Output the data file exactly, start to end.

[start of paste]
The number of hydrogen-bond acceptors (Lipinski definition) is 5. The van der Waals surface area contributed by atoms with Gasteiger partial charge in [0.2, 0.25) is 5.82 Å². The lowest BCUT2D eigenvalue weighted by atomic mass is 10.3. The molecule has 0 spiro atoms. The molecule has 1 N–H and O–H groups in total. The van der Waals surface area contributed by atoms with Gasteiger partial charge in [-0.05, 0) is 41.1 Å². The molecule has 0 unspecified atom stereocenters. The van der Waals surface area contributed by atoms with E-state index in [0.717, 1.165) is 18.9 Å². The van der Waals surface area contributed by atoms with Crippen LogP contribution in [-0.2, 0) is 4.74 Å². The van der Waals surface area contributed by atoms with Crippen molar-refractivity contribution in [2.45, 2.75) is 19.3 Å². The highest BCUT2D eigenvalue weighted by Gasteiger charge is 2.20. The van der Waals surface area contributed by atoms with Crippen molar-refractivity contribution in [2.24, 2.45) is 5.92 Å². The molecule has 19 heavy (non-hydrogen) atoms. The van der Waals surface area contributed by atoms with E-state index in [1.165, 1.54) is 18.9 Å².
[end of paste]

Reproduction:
The number of hydrogen-bond acceptors (Lipinski definition) is 5. The van der Waals surface area contributed by atoms with Gasteiger partial charge in [0.2, 0.25) is 5.82 Å². The lowest BCUT2D eigenvalue weighted by atomic mass is 10.3. The molecule has 0 spiro atoms. The molecule has 1 N–H and O–H groups in total. The van der Waals surface area contributed by atoms with Gasteiger partial charge in [-0.05, 0) is 41.1 Å². The molecule has 0 unspecified atom stereocenters. The van der Waals surface area contributed by atoms with E-state index in [0.717, 1.165) is 18.9 Å². The van der Waals surface area contributed by atoms with Crippen LogP contribution in [-0.2, 0) is 4.74 Å². The van der Waals surface area contributed by atoms with Crippen molar-refractivity contribution in [2.45, 2.75) is 19.3 Å². The highest BCUT2D eigenvalue weighted by Gasteiger charge is 2.20. The van der Waals surface area contributed by atoms with Crippen molar-refractivity contribution in [2.24, 2.45) is 5.92 Å². The molecule has 19 heavy (non-hydrogen) atoms. The van der Waals surface area contributed by atoms with E-state index in [1.165, 1.54) is 18.9 Å².